Right from the beginning of British rule, Buddhists were able to enjoy more freedom than they had enjoyed under the rule of the Portuguese and then the Dutch. With this freedom, and along with the activities of the Protestant missionary movements enthusiastic Buddhist leaders realised that it was important to reinterpret Buddhism in order for it to survive. Commenting on one of the patterns adopted by the Buddhists, G.D.Bond has observed,
“Protestant Buddhism the response of the early reformers who began the revival by both reacting against and imitating Christianity………. ”
……This chapter examines those origins and focuses on the early period of the Buddhist resurgence in Sri Lanka. The hallmark of this period was the establishment of a form of Buddhism that Obeyesekere has labelled:
“ Protestant Buddhism” because it both (1) derived many of its viewpoints and organisational form from Protestantism and (2) represented a “protest against Christianity and its associated Western political dominance prior to independence. “ Protestant Buddhism, both because it mirrored Protestant Christianity and because it attempted to revive Buddhism and make it relevant to a new context, represented a reformist movement.”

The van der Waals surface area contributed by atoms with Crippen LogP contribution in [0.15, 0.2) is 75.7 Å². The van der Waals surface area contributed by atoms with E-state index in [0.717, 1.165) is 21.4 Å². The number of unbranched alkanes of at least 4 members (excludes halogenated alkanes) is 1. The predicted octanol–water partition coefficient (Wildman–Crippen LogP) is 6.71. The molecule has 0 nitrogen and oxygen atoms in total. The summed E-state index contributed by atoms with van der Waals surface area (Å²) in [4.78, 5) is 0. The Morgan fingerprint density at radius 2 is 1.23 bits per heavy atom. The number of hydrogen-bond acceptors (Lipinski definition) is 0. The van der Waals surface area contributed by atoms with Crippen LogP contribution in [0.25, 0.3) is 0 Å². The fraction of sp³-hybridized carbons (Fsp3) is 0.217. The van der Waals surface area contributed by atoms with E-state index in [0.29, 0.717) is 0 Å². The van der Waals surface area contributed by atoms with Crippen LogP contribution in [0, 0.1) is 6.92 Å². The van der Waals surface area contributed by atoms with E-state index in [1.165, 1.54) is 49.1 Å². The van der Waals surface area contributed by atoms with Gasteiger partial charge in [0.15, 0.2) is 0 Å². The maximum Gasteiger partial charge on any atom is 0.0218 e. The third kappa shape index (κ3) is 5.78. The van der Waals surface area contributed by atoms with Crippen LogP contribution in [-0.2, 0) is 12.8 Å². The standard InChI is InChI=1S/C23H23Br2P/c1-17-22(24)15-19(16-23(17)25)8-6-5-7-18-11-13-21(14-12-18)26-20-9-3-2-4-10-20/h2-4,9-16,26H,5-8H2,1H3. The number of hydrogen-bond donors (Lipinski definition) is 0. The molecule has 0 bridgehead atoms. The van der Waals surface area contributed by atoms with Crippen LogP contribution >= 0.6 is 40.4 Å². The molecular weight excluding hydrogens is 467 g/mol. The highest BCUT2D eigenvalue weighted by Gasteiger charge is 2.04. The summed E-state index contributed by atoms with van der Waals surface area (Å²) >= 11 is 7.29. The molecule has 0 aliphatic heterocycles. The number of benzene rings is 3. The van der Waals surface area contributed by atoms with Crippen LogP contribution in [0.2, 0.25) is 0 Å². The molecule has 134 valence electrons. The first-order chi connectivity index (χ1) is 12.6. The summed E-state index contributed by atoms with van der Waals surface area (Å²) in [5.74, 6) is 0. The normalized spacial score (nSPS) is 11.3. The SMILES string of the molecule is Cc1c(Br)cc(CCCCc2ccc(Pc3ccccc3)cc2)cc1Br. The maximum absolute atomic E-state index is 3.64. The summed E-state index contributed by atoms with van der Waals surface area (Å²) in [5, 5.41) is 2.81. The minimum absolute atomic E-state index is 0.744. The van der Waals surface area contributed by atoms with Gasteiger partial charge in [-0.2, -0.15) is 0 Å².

This revival of Buddhism towards the end of British rule, both imitating and reacting against Christianity, can be identified in many popular practices that have remained integral aspects of Buddhism up to date. Towards the second half of the 19th century, Buddhists understood that within Christianity there are better-organised institutions than in Buddhism. With the revival of the evangelical movement in Europe, in Great Britain, missionaries began societies or institutions to propagate the Christian Gospel.
Among them was the Society for the Propagation of the Gospel (S.P.G.) which began in 1840, and subsequently took a leading role in Sri Lanka. This society used the printed media to propagate the Christian Gospel by attacking the other religions in society. When Buddhists began the society called “Sarvagna Shashanavurdi Dayaka Dharma Samagama” (in Sinhala); it was an imitation of the above Society for the Propagation of the Gospel (S.P.G.). In 1862 this society established a printing press in Galle called “Lankaupakaraya”, which lasted until the year 1880. This printing press printed tracts or pamphlets to propagate Buddhism by attacking the life and doctrine of the Christian missionaries of that time.
In 1880, with the arrival of Henry Steel Olcott, the establishment of the Buddhist Theosophical Society (B. T. S.) as another institution was a result of the influence of the Christian missionary societies. For example. in the Buddhist Theosophical Society, Olcott prepared a Buddhist catechism using the structure of the Protestant Christian catechism. This was first published in 1881 in Sinhala and was mainly used in the schools started by the Buddhist Theosophical Society (B. T. S.). A few lines of this catechism are given below,